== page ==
So, this is it? Competition #25 and the end of the American Freakage Tour 2017? Where did the year go?
It seems like just yesterday I was getting our inventory together for our first cook in April. You know, the cook where we got rightfully spanked on our horrible brisket turn in. Yeah, that one with the 5 in taste and tenderness. Back then we thought brisket needed the most work. Little did we know about the p❤rk journey that was about to unfold!
Have I really seen kale through 3 seasons, learning the hard way that spring and fall kale are WAY better than summer kale?
Did I really trim 625 pieces of chicken over the course of our season?
Did those extreme lows and awesome highs really happen?
Even though we’re at the end of the season, I still feel a ton of energy to get out there and keep dialing in p❤rk. Oh yes, that was quite a journey this season with p❤rk. It was a challenge like no other.
Speaking of p❤rk, today we packed those last three butts into the cooler along with all the other meats for this weekend. And lifted totes, lots of totes. Cooler and totes. I guess that means we just sherpa-ed them out to the garage for the last time this year?
I’ll admit I was just a tiny bit sad when I did the Wednesday Shuffle for the last time. Sad to have mixed the last injection. Realizing I was scraping my last chicken skin. Packing the last rubs.
So, this really is it. We’re headed to Osawatomie, KS, for the Border Wars BBQ competition. It will be the closest we’ve ever been to Mr. Freak’s hometown of KCMO. So one last bash, then it’s Smoke Freaks: Out.
Until then, Freak ON!
Smoke Freaks are excited to welcome Master Certified BBQ Judge candidate Karl to the team for this weekend’s “Best of the Midwest” competition in Union Grove, WI.
A Certified BBQ Judge (CBJ) can apply for Master CBJ status after judging 30 contests, cooking with a team and passing a knowledge test. CBJs are required to cook with a team so they can gain a more intimate view of what it’s like to cook on the pro BBQ circuit. We think it’s also a great way to build relationships between judges and cooks, and hopefully our judge can draw from this experience and become an even better judge.
Smoke Freaks had always planned to host a judge one of these days. It’s the right thing to do as part of the broader KCBS community.
But to be honest, we had some other business we needed to take care of first.
Selfishly, we wanted to preserve as much of our focus for the task at hand -- winning our first Grand Championship.
Plus we wanted to make sure we had something worthwhile to offer our first MCBJ candidate. Our mission is to deliver Freakishly great BBQ experiences, whether we’re cooking, entertaining or coaching and consulting. So if a judge was going to cook with us, “Freakishly great” is the bar we’re aiming for.
We’d been approached a few times before but hadn’t yet welcomed a judge to the team.
Fast forward to the “Harbor Que” competition in Winthrop Harbor, IL. A guy named Karl shows up at our cook site after judging is complete and introduces himself as a MCBJ candidate looking for a team to cook with.
Here we go again.
We explained that we’re not feeling ready to have a judge join us just yet. But the more we got to talking to Karl, the more we thought he was pretty cool. He seemed like he could roll along with our Freak Force, which is really important to us.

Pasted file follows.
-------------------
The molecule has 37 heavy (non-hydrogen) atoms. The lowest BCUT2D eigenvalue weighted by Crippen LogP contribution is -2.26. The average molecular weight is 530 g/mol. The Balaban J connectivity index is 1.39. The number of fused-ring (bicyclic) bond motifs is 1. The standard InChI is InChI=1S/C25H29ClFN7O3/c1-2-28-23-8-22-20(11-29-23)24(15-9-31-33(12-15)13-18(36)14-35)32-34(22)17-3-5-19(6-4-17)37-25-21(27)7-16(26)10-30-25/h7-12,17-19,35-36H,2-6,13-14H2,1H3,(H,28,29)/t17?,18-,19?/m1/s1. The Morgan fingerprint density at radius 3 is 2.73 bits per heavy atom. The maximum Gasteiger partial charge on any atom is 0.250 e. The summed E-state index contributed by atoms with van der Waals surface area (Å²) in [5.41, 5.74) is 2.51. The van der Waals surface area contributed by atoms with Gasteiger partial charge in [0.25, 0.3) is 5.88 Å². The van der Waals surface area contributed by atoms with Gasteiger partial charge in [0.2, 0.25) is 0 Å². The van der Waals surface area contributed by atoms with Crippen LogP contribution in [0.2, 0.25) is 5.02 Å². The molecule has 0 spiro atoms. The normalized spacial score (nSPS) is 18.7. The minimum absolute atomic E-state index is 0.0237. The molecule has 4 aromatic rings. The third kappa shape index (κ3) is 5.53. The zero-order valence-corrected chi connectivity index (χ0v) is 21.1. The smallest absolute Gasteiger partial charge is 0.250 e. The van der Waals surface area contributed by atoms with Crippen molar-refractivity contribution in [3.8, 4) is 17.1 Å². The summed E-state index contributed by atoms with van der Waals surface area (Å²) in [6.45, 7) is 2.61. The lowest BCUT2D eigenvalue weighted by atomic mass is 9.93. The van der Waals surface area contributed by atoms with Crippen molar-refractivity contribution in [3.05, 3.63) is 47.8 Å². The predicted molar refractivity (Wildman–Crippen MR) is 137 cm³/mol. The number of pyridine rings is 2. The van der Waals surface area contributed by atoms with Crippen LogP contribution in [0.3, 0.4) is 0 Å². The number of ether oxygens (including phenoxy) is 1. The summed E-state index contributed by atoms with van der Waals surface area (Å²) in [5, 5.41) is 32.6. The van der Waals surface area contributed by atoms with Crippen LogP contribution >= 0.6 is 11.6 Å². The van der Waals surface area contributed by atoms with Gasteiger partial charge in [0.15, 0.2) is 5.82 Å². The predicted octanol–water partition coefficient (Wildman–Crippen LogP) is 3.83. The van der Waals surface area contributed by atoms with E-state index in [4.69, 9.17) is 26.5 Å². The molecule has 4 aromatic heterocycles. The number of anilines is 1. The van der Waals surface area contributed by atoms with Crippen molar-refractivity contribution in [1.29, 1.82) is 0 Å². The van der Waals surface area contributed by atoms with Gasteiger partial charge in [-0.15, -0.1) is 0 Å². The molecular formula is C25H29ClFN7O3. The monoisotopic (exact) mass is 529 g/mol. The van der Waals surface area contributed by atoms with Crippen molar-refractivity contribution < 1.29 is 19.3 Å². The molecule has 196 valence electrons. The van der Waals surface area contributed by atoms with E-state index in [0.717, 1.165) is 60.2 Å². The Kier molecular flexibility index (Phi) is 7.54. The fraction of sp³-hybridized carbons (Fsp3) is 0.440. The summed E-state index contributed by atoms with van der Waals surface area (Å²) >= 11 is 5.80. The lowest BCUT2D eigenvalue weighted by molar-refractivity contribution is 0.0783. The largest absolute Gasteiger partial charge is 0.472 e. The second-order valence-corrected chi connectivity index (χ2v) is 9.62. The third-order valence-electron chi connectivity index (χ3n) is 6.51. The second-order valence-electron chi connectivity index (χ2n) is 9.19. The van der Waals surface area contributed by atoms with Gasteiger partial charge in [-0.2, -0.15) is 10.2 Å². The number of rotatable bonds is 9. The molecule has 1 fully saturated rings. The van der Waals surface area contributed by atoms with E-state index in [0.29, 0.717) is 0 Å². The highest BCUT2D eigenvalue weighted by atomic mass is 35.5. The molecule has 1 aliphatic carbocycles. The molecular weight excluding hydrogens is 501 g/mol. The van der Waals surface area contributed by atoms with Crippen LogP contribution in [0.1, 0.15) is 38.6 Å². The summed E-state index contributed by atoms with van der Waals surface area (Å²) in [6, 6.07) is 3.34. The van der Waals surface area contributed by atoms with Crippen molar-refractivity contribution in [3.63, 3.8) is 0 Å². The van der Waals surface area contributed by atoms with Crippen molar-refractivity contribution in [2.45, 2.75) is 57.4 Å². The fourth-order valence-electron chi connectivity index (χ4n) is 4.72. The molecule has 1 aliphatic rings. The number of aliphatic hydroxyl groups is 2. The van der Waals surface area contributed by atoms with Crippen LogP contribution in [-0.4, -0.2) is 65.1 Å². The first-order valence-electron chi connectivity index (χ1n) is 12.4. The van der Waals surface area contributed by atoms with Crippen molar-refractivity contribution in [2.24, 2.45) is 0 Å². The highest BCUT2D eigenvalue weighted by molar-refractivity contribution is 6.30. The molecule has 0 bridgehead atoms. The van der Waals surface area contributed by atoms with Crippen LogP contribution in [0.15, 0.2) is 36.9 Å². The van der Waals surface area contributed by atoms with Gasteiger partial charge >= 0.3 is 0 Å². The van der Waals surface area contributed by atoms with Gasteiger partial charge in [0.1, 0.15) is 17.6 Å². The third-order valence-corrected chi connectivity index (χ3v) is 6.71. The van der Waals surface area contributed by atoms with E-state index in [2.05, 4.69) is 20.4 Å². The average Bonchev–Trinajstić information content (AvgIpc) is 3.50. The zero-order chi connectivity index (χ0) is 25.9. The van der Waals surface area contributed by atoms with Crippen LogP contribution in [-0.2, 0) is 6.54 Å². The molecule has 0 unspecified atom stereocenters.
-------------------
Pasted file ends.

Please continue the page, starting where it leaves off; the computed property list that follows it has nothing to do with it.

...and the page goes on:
Plus, he was wearing a tie-dye, so we got his contact info and promised to let him know one way or the other by Monday.
Well, the awards ceremony ended with a whole lot of howling as we are called up for Grand Champion! We finally did it!
Our thoughts went almost immediately to Karl, and we laughed because even though we’d all but decided to welcome him to the team, we knew there was no way of saying “no” now. Besides, he’s a good luck charm as far as we’re concerned.
But how do we go about making it a Freakishly great experience for him? We got to work on that right away:
And of course, we’re planning to tap into all of his experience when we make decisions on what goes in the turn-in boxes. We can already tell he’ll have some great feedback for us.
I know we’ll learn a lot from the experience, as will Karl. I’m so thankful our paths crossed.
Do you have any thoughts on other ways we can make it Freakishly great for our MCBJ candidate? Drop us a comment and Freak ON!
It's National Pulled P❤rk Day, what else would I blog about?!?
1. The road to victory goes through p❤rk
2. It's all in your head
3. Cook with love, never with rage
4. Attitude is everything
5. Trust your gut
6. Unleash your inner Freak
7. Don't forget to have fun
8. If you want something badly enough, you'll figure it out
9. Some details matter more than others
10. Be a wolf
How crazy is it that 5 or 6 words on a bright yellow card can be so devastating? At least that’s what I used to think, back when I would dread getting one of those bad boys tucked into our scores.
Turns out I had it all wrong. Comment cards are a gift, which I came to understand over the course of this season as we received three of those little presents so far.
Comment Card #1: Brisket, CCS Fest; Indianapolis, IN: Our first brisket turn-in of the year, and we were still experimenting. It came out terrible -- tough as leather and tasting like a salt lick. We salvaged burnt ends, which somehow still tasted kinda like beef, but the box was sub-par and we knew the judges were going to hate it.